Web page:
In September 2016, Congress approved the Justice Against Sponsors of Terrorism Act (JASTA). The bill, which was introduced by Senator John Cornyn in 2015, allows victims to sue foreign sponsors of terrorist attacks for damages.
Though the bill received bipartisan support and unanimous approval in the Senate, it required the first overturn of a veto in Obama’s presidency. Obama argued that JASTA would do more harm than good by potentially making the U.S. vulnerable to retaliation from Saudi Arabia and lawsuits in foreign courts.
Two days after Congress’s final vote, the first lawsuit was filed by a 9/11 widow against Saudi Arabia.
JASTA Changes History of Foreign Sovereign Immunity
The bill amends the almost 40-year-old Foreign Sovereign Immunities Act which previously protected foreign governments and their heads of state from being sued in other countries.
Civil claims can now be filed against foreign governments for acts of violence and terrorism that occur on U.S. soil. An important change is that the plotting and planning of acts of violence do not have to happen in America (an obstacle in pre-JASTA trials). It also holds foreign governments accountable for aiding and abetting acts of violence, regardless of whether or not they performed the acts themselves.
Foreign Immunity Exemptions Resulted in Justice for Terror Victims
Foreign government litigation is rare, though not entirely unheard of. Previously, exemptions to the Foreign Sovereign Immunities Act were restricted to commercial activity and state sponsors of terrorism (currently Iran, Syria and Sudan are on that list).
Libya faced a lawsuit for their involvement in the 1988 Pan Am Flight 103 explosion. After failing to pay families of the American victims $2.7 billion, they received a verdict in 2008 for $1.5 billion. Payment terms included lifting U.N. and U.S. sanctions against Libya and taking them off the list of state sponsors of terrorism.
Iran is also no stranger to litigation from U.S. citizens. Victims of the 1997 triple-suicide bombing in Jerusalem received a $423.5 million settlement. And earlier this year, the Supreme Court allowed victims of the 1983 Beirut barracks bombings to sue Iran for $2 billion in frozen Iranian funds.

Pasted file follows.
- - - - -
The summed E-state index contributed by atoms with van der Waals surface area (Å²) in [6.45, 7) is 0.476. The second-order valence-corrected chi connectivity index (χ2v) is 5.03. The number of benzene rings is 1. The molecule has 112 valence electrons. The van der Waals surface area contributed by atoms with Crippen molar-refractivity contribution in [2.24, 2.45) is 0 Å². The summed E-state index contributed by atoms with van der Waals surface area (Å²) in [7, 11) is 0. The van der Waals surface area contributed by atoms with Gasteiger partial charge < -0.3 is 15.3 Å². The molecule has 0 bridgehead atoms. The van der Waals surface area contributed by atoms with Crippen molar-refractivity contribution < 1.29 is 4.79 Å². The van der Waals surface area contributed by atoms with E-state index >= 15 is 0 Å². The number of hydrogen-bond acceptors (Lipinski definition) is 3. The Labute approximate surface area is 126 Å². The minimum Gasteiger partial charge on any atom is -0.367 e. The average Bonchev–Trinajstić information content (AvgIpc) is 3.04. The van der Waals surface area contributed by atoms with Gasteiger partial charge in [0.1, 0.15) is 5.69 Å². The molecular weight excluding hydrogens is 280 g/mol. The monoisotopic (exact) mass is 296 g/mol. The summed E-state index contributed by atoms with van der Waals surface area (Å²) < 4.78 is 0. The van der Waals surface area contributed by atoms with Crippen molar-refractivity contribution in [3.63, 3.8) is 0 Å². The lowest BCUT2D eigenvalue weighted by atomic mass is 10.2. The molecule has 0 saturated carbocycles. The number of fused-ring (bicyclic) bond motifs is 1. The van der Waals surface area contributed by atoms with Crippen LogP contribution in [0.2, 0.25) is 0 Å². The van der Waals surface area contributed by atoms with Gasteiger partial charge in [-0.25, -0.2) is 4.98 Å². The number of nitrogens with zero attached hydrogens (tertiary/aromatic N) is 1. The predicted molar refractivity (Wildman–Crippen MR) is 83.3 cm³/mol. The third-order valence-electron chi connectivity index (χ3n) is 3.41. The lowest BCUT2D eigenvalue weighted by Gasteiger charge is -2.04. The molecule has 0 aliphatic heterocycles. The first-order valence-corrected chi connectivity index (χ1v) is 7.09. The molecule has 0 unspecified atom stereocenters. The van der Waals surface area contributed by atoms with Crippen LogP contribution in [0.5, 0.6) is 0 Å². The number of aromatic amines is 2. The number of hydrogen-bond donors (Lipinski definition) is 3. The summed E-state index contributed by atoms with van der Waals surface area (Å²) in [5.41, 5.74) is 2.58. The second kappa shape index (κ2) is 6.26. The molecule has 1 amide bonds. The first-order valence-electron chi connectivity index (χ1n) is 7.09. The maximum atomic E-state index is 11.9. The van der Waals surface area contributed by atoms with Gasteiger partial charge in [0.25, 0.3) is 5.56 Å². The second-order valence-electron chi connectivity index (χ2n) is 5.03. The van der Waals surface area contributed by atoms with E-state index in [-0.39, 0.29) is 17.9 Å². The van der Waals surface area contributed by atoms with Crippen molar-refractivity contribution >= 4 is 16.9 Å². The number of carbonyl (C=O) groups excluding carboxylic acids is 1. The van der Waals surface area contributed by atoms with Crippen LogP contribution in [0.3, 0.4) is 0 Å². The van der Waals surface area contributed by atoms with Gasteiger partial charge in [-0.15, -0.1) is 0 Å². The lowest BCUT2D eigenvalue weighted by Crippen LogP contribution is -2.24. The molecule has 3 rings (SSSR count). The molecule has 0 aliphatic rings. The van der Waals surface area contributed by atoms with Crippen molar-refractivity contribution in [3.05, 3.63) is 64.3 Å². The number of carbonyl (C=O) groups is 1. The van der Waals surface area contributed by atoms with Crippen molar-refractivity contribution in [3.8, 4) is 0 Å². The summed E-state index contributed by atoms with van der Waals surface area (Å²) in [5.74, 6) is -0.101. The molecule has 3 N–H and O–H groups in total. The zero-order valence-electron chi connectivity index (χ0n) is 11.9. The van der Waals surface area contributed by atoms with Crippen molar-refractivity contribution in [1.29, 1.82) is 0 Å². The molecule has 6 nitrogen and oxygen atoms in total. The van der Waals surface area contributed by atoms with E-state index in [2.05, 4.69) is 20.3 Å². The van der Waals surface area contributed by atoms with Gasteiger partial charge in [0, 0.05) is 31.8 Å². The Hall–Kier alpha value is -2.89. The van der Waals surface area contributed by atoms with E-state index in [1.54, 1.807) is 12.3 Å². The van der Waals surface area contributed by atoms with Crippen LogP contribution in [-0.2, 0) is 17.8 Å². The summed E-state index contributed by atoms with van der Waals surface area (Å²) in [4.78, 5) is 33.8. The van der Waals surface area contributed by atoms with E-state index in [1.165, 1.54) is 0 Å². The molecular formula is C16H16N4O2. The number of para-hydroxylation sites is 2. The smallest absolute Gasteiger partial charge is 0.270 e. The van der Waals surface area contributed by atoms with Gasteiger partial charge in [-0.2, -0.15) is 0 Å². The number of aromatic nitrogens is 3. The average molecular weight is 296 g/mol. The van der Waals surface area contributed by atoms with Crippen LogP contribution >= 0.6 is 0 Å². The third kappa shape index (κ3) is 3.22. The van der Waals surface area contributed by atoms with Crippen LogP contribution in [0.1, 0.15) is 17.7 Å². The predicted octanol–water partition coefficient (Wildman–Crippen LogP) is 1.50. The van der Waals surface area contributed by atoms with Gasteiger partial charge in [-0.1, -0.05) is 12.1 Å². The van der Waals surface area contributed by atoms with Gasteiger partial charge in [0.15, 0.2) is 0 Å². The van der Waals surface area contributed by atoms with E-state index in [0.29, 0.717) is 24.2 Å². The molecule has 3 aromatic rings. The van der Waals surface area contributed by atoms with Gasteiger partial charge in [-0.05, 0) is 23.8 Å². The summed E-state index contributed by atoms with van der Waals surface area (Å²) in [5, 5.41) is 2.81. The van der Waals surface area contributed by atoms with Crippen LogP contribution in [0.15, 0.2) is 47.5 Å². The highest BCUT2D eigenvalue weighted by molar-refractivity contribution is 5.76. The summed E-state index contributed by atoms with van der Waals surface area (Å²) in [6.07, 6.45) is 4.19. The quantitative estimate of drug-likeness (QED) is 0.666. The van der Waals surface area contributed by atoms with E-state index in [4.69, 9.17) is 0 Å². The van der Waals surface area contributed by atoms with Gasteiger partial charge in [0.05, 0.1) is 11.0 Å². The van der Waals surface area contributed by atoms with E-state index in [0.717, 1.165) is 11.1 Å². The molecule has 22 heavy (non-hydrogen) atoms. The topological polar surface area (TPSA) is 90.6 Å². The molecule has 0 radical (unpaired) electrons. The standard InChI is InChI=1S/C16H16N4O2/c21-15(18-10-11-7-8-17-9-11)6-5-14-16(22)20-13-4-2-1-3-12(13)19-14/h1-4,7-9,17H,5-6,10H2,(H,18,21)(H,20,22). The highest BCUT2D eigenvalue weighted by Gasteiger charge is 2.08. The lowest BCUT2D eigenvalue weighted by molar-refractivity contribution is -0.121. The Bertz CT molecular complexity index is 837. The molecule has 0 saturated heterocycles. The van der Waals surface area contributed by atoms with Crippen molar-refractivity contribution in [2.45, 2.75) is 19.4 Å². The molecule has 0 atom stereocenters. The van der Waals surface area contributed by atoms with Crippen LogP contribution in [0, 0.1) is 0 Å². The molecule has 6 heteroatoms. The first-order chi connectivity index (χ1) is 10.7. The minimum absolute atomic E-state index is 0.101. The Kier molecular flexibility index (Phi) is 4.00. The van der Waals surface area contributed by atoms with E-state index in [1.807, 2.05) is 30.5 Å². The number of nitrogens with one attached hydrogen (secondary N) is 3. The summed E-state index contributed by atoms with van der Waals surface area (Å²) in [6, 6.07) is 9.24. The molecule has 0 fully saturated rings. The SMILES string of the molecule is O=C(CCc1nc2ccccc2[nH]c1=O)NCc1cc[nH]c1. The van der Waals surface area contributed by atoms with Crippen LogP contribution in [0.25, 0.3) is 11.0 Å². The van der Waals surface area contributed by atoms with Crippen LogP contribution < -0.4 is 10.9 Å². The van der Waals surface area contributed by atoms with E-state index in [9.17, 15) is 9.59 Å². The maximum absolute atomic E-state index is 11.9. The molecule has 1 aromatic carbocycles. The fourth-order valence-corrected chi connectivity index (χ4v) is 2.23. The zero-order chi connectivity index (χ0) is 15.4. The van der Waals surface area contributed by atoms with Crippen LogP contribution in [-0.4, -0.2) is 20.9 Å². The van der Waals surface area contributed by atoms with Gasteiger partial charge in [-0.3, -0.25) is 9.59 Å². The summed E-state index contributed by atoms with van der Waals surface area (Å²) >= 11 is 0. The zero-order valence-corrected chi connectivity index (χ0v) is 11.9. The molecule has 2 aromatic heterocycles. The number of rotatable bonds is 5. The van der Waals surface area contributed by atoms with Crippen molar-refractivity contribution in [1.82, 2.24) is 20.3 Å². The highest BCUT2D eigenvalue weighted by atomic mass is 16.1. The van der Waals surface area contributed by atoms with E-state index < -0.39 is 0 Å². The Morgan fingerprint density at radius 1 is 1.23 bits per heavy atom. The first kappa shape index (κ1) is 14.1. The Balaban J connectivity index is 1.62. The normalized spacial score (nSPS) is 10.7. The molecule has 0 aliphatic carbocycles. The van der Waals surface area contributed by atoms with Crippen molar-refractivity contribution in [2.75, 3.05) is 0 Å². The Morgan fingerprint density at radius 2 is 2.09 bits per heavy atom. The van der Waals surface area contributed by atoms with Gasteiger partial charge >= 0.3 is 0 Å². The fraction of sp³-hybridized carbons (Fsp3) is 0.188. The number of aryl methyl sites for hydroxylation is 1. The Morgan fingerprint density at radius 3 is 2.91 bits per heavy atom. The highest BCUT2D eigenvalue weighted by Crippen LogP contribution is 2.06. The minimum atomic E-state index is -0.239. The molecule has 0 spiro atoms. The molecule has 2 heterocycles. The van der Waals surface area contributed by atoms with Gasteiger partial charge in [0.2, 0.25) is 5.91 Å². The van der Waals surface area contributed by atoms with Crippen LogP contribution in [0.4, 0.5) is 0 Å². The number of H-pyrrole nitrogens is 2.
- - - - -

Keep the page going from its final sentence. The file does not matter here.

Is Saudi Arabia Responsible for 9/11?
Saudi Arabia has received the bulk of media attention since JASTA’s introduction. Fifteen of the 19 hijackers on 9/11 were from Saudi Arabia. Though the Kingdom denies their involvement in the terrorist attacks, they spent $3 million and hired two lobbying firms to fight JASTA.
The 9/11 Commission didn’t find evidence of direct involvement of the Saudi government or senior officials in the terrorist attacks, but, they noted, “Saudi Arabia has long been considered the primary source of al Qaeda funding.”
The “28 pages” of the 9/11 Commission Report, which were only declassified this year, reveal more details of a possible connection between Saudi Arabia and the hijackers. The pages indirectly connect al Qaeda to the former Saudi ambassador to the U.S., Prince Bandar bin Sultan. Phone numbers linking back to the ambassador, including those for an embassy bodyguard and Bandar’s property management firm, were found on al Qaeda leader Abu Zubaydah’s phone.